Thursday, 20 March 2014

Being alone doesn't mean I'm lonely

When I go to a nice little pub, with a book or newspaper under my arm, people often feel the need to come over to join me or invite me to their table. I'm sure they have the best of intentions at heart, but isn't my chosen reading material a clue that I'd like to be left alone? Apparently not.

My dad and I often meet for a pint and a crossword or some kind of mathematical brain teaser. We also have a lovely chat, where we muse at other people's need to be with a group of people, a need we don't possess. I think it's lovely that there are so many people that regularly try to inject some social 'fun' into our lives, but it often feels like we're the only ones who just like some quiet time alone.

Then I read this article...
... and it all made sense.

Here are some points it makes:

> You find small talk incredibly cumbersome.
Yes! Don't get me wrong, it's not that I dislike people, not at all. It's just that it feels like a bit of a waste of both of our time.

> You go to parties -– but not to meet people.
I guess you could say "Why go to a place as social as a party (or in my case, a pub) if you want to be left alone?" and I suppose my answer to that would be "It's not that I need to be completely alone, I just sometimes find idle chit chat a bit draining and I'd rather spend time with 1 or 2 quality friends than a large group of acquaintances."

And here's a point that I truly believed only I 'suffer' from.. in fact I never admitted it to others until I read it here (realizing others do it somehow made it acceptable):

> You screen all your calls -- even from friends.
I can relate to Dembling, who says: "To me, a ringing phone is like having somebody jump out of a closet and go 'BOO!'... I do like having a long, nice phone call with a friend -- as long as it's not jumping out of the sky at me." Now this may sound a little pathetic, but, like the article says, it is like I need to mentally prepare myself and gather the energy for the conversation.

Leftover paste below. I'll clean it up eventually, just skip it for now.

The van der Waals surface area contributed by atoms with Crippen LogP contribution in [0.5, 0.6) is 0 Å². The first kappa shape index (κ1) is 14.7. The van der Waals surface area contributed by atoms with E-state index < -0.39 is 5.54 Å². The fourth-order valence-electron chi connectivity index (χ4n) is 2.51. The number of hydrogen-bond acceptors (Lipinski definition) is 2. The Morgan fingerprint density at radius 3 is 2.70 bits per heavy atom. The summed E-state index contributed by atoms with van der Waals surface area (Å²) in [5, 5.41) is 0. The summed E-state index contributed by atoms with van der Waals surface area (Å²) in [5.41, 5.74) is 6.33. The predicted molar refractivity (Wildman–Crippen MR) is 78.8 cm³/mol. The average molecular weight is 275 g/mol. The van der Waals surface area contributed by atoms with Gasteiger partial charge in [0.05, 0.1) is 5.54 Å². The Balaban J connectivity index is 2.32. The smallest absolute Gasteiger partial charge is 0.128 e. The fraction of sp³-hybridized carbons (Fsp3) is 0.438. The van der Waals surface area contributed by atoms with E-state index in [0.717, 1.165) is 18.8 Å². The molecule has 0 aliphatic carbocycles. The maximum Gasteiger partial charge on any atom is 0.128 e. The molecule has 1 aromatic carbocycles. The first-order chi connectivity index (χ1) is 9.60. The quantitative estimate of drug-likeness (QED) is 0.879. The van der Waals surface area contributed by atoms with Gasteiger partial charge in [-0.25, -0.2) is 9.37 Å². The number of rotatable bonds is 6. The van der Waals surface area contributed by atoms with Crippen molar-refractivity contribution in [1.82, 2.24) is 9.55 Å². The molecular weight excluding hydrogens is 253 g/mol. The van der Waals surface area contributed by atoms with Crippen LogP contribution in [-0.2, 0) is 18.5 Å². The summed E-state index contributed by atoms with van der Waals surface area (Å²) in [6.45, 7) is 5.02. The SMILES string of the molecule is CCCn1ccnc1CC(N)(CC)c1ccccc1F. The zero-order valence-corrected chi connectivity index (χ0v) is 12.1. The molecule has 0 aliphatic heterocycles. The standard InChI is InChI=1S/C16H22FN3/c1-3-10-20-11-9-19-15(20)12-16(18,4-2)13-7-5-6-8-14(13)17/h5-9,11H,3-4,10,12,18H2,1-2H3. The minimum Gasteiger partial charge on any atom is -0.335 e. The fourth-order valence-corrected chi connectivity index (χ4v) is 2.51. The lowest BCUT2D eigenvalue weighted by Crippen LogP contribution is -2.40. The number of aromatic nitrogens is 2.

Where am I going with all this? Well, I put myself in the extrovert's shoes;

I see a lonely person who is obviously craving a group of people to sit with. I go over to invite them to our big table. They say 'No thank you.'. They would rather be lonely than sit with me?

I wonder if they feel a sense of rejection every time an introvert turns down their invitation? So, on behalf on all of us oddball introverts, I apologize for snubbing your offer, dear extrovert, but please don't take any offense... It's not you, it's me.

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  1. I think to some degree I'm definitely more an introvert. I like my own company. I also find addressing a crowd easier than talking to someone one to one, unless that person is a good friend. This tendency to be an introvert has led problems with a handful of people, who happen to be extremely extrovert, thinking I'm "odd".

  2. I think introverts get labelled as odd as it seems there aren't many of us, but there are, we're just minding our own business in a quiet corner :-)

  3. I must say I always thought introvrets were those who didn't speak their minds, and kept themselves to themselves. I am a lot more open and speak my mind more than a lot of people I know, however I do enjoy my own company and hobbies a LOT! And there's nothing better than sitting in a cafe with my crochet or a book and a late or a lovely pot of jasmine tea! x I think the more hectic life gets the more I love these 'retreats' - bliss :)